“We are by no means endorsing or aligning with any religious doctrine, but simply standing for freedom.”

Ms Najimy is leading a campaign group called Sisterhood of the Travelling Scarves in the nationwide call ahead of a women’s march on Friday, which is expected to see more than 100,000 people in Washington to protest against Mr Trump’s presidency, viewing it specifically as a “feminist issue”.

FULL ARTICLE FROM THE INDEPENDENT 

Muslim Women in Hijab Break Barriers: ‘Take the Good With the Bad’

00xp-hijab1-master768When Ginella Massa, a Toronto-based TV reporter, recently accepted a request to host an evening newscast, she was not planning or expecting to make history for wearing a hijab. She was just covering for a colleague who wanted to go to a hockey game.

And that’s how Ms. Massa, who works at CityNews in Toronto, became the first Canadian woman to host a newscast from a large media company while wearing the head scarf. Her newscast, broadcast on Nov. 17, became the subject of social media celebration, and news sites around the world heralded her.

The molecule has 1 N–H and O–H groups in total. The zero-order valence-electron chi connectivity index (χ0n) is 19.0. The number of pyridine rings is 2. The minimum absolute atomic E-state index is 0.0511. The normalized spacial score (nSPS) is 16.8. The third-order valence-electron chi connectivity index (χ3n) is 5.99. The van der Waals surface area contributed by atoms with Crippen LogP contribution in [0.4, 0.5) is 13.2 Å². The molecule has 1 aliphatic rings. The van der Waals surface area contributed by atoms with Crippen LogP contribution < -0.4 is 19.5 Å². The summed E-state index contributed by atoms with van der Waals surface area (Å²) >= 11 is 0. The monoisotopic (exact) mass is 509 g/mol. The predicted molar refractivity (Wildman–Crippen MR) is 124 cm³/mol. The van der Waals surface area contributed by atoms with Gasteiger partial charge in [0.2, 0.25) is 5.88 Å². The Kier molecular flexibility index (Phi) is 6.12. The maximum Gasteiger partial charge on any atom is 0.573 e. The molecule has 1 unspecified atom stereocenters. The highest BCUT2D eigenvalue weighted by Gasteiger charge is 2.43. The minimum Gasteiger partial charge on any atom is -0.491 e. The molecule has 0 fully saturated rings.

“It’s been a little insane the last two weeks,” Ms. Massa, 29, said in an interview. “My phone hasn’t stopped ringing. I’m still working, so I’m trying to field calls and messages and everything in between.”

Ms. Massa’s newscast was one of a string of recent stories about young hijab-wearing women, or hijabis, who have pushed boundaries by strolling into spaces where the standards of appearance tend to be restrictive. Nura Afia, a 24-year-old from Colorado, was hired as a CoverGirl makeup ambassador. And Halima Aden, a 19-year-old from Minnesota, was a contestant in a beauty pageant. Ms. Aden sported a hijab and, during the swimwear portion of the competition, a burkini.

“All my relatives in Somalia are like, ‘We don’t know what pageants are,’ ” Ms. Aden told NPR, “ ‘but congratulations.’ ”

FULL ARTICLE FROM THE NEW YORK TIMES

The Professor Wore a Hijab in Solidarity — Then Lost Her Job